Seniors from Rural Parts of the U.S. Live Shorter than Seniors from Urban Areas, Study Finds
Seniors living in rural areas of the United States are more likely to die earlier than those living in urban areas, a new study reported.
For this study, the researchers set out to examine how residence and access to health care affect the lives of people aged 85 and above. The team used data from three cohorts made up of 296 adults living in Oregon. Two of the cohorts included people who lived in an urban setting.
They found that seniors from rural areas scored higher on the Modified Cumulative Illness Rating Scale, which meant that they have more chronic illnesses, more medications and shorter lifespans than seniors of the same age group living in urban areas. In terms of numbers, the researchers calculated that the rural residents had an 18 percent higher disease burden. Seniors from rural settings had a median survival time of 3.5 years whereas seniors from urban areas had a median survival time of 7.1 years.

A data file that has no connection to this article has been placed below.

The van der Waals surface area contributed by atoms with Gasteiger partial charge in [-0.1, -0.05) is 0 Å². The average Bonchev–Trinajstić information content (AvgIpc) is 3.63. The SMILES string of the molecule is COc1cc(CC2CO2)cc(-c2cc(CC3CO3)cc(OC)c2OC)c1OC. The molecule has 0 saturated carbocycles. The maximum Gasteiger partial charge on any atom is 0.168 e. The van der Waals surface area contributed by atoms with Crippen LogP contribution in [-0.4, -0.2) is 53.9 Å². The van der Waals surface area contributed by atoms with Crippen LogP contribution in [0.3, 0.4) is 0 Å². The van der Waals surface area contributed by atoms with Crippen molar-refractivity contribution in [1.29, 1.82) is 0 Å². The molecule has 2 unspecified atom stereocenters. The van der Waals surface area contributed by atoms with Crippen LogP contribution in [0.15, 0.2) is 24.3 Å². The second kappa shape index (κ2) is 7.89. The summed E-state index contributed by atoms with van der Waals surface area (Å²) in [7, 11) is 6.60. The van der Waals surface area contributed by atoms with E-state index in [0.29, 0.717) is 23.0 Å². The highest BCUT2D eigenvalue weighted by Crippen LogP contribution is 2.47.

"It's of particular concern that rural older adults start with more disease burden, which significantly increased over the next five years, but the average number of medications they used decreased over the same time period," said David Lee. "This may be due to difficulty accessing health care, leading to more disease burden over time, yet less use of medications. The opposite trends are seen in urban older adults."
The researchers noted that limited access to medical care could be hindering these seniors from receiving preventive care as well as emergency care when the illness takes a downward turn.
"It's been known for some time that health care is harder to access in rural areas, and this helps us better understand the extent of the problem," said Leah Goeres reported by MedicalXpress. "Many physicians do the best they can in rural areas given the challenges they face. But there are fewer physicians, fewer specialists, a higher caseload. Doctors have less support staff and patients have less public transportation. A patient sometimes might need to wait months to see a doctor, and have to drive significant distances. Adverse effects can increase from taking multiple medications."
She added, "These are real barriers to choice and access, and they affect the quality of care that's available."